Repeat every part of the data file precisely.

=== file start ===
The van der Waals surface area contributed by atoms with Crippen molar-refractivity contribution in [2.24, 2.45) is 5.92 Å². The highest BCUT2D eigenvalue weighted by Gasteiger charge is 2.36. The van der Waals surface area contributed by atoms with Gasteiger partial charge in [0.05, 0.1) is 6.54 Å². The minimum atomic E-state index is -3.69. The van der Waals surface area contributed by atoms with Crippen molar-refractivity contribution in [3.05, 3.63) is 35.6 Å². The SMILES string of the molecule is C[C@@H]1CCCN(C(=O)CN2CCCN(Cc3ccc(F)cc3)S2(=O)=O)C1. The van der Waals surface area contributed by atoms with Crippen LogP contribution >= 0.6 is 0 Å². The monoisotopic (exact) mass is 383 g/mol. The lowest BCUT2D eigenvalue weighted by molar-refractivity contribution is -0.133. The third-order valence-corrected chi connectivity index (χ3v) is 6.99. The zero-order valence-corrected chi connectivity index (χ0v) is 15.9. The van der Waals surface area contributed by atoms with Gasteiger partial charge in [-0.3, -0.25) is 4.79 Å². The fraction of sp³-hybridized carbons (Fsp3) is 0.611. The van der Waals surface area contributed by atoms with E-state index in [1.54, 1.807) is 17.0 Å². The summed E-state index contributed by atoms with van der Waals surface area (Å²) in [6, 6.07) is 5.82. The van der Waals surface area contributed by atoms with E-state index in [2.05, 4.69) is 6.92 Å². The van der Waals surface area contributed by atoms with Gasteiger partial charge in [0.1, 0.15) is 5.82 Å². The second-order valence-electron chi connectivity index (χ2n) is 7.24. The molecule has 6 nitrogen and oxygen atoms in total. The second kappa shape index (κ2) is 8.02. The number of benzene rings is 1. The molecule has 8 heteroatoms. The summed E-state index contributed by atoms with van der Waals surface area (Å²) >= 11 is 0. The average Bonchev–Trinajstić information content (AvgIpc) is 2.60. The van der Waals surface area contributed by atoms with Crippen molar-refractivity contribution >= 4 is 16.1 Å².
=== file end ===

The van der Waals surface area contributed by atoms with Crippen molar-refractivity contribution in [2.24, 2.45) is 5.92 Å². The highest BCUT2D eigenvalue weighted by Gasteiger charge is 2.36. The van der Waals surface area contributed by atoms with Gasteiger partial charge in [0.05, 0.1) is 6.54 Å². The minimum atomic E-state index is -3.69. The van der Waals surface area contributed by atoms with Crippen molar-refractivity contribution in [3.05, 3.63) is 35.6 Å². The SMILES string of the molecule is C[C@@H]1CCCN(C(=O)CN2CCCN(Cc3ccc(F)cc3)S2(=O)=O)C1. The van der Waals surface area contributed by atoms with Crippen LogP contribution >= 0.6 is 0 Å². The monoisotopic (exact) mass is 383 g/mol. The lowest BCUT2D eigenvalue weighted by molar-refractivity contribution is -0.133. The third-order valence-corrected chi connectivity index (χ3v) is 6.99. The zero-order valence-corrected chi connectivity index (χ0v) is 15.9. The van der Waals surface area contributed by atoms with Gasteiger partial charge in [-0.3, -0.25) is 4.79 Å². The fraction of sp³-hybridized carbons (Fsp3) is 0.611. The van der Waals surface area contributed by atoms with E-state index in [1.54, 1.807) is 17.0 Å². The summed E-state index contributed by atoms with van der Waals surface area (Å²) in [6, 6.07) is 5.82. The van der Waals surface area contributed by atoms with E-state index in [2.05, 4.69) is 6.92 Å². The van der Waals surface area contributed by atoms with Gasteiger partial charge in [0.1, 0.15) is 5.82 Å². The second-order valence-electron chi connectivity index (χ2n) is 7.24. The molecule has 6 nitrogen and oxygen atoms in total. The second kappa shape index (κ2) is 8.02. The number of benzene rings is 1. The molecule has 8 heteroatoms. The summed E-state index contributed by atoms with van der Waals surface area (Å²) >= 11 is 0. The average Bonchev–Trinajstić information content (AvgIpc) is 2.60. The van der Waals surface area contributed by atoms with Crippen molar-refractivity contribution >= 4 is 16.1 Å².